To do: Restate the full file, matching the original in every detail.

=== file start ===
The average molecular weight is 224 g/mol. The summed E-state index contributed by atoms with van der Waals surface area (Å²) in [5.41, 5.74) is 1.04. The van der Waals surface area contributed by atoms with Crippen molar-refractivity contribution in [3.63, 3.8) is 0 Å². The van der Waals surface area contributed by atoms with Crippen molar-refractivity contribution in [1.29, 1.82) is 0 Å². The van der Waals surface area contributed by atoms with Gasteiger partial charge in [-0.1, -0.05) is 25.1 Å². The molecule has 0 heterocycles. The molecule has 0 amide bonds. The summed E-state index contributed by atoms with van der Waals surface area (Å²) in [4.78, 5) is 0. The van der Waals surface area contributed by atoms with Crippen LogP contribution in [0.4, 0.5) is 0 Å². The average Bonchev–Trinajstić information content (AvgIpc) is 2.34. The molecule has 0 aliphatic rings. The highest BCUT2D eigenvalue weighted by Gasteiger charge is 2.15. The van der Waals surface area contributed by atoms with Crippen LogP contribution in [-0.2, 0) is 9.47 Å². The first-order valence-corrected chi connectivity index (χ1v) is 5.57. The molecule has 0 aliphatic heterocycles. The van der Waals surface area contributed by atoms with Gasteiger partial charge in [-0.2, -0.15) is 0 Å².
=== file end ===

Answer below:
The average molecular weight is 224 g/mol. The summed E-state index contributed by atoms with van der Waals surface area (Å²) in [5.41, 5.74) is 1.04. The van der Waals surface area contributed by atoms with Crippen molar-refractivity contribution in [3.63, 3.8) is 0 Å². The van der Waals surface area contributed by atoms with Crippen molar-refractivity contribution in [1.29, 1.82) is 0 Å². The van der Waals surface area contributed by atoms with Gasteiger partial charge in [-0.1, -0.05) is 25.1 Å². The molecule has 0 heterocycles. The molecule has 0 amide bonds. The summed E-state index contributed by atoms with van der Waals surface area (Å²) in [4.78, 5) is 0. The van der Waals surface area contributed by atoms with Crippen LogP contribution in [0.4, 0.5) is 0 Å². The average Bonchev–Trinajstić information content (AvgIpc) is 2.34. The molecule has 0 aliphatic rings. The highest BCUT2D eigenvalue weighted by Gasteiger charge is 2.15. The van der Waals surface area contributed by atoms with Crippen LogP contribution in [-0.2, 0) is 9.47 Å². The first-order valence-corrected chi connectivity index (χ1v) is 5.57. The molecule has 0 aliphatic heterocycles. The van der Waals surface area contributed by atoms with Gasteiger partial charge in [-0.2, -0.15) is 0 Å².